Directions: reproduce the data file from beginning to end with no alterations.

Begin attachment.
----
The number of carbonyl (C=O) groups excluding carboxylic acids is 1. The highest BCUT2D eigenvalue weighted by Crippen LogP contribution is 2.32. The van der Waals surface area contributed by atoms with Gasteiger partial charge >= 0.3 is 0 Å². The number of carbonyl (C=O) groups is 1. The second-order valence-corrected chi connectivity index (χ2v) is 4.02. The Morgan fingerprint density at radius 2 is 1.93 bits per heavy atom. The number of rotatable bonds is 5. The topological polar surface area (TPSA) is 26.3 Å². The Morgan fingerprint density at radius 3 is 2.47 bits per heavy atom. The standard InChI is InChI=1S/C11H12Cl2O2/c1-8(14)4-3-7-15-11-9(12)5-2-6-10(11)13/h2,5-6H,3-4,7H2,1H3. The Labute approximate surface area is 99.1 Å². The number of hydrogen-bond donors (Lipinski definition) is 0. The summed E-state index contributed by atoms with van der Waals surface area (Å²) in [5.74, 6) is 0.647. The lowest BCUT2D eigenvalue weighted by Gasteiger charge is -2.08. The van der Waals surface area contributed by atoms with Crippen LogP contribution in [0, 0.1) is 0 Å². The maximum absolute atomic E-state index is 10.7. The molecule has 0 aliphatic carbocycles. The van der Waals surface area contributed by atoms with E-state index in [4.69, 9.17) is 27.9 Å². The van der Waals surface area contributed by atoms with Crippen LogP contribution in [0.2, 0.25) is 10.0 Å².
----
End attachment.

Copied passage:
The number of carbonyl (C=O) groups excluding carboxylic acids is 1. The highest BCUT2D eigenvalue weighted by Crippen LogP contribution is 2.32. The van der Waals surface area contributed by atoms with Gasteiger partial charge >= 0.3 is 0 Å². The number of carbonyl (C=O) groups is 1. The second-order valence-corrected chi connectivity index (χ2v) is 4.02. The Morgan fingerprint density at radius 2 is 1.93 bits per heavy atom. The number of rotatable bonds is 5. The topological polar surface area (TPSA) is 26.3 Å². The Morgan fingerprint density at radius 3 is 2.47 bits per heavy atom. The standard InChI is InChI=1S/C11H12Cl2O2/c1-8(14)4-3-7-15-11-9(12)5-2-6-10(11)13/h2,5-6H,3-4,7H2,1H3. The Labute approximate surface area is 99.1 Å². The number of hydrogen-bond donors (Lipinski definition) is 0. The summed E-state index contributed by atoms with van der Waals surface area (Å²) in [5.74, 6) is 0.647. The lowest BCUT2D eigenvalue weighted by Gasteiger charge is -2.08. The van der Waals surface area contributed by atoms with Crippen LogP contribution in [0, 0.1) is 0 Å². The maximum absolute atomic E-state index is 10.7. The molecule has 0 aliphatic carbocycles. The van der Waals surface area contributed by atoms with E-state index in [4.69, 9.17) is 27.9 Å². The van der Waals surface area contributed by atoms with Crippen LogP contribution in [0.2, 0.25) is 10.0 Å².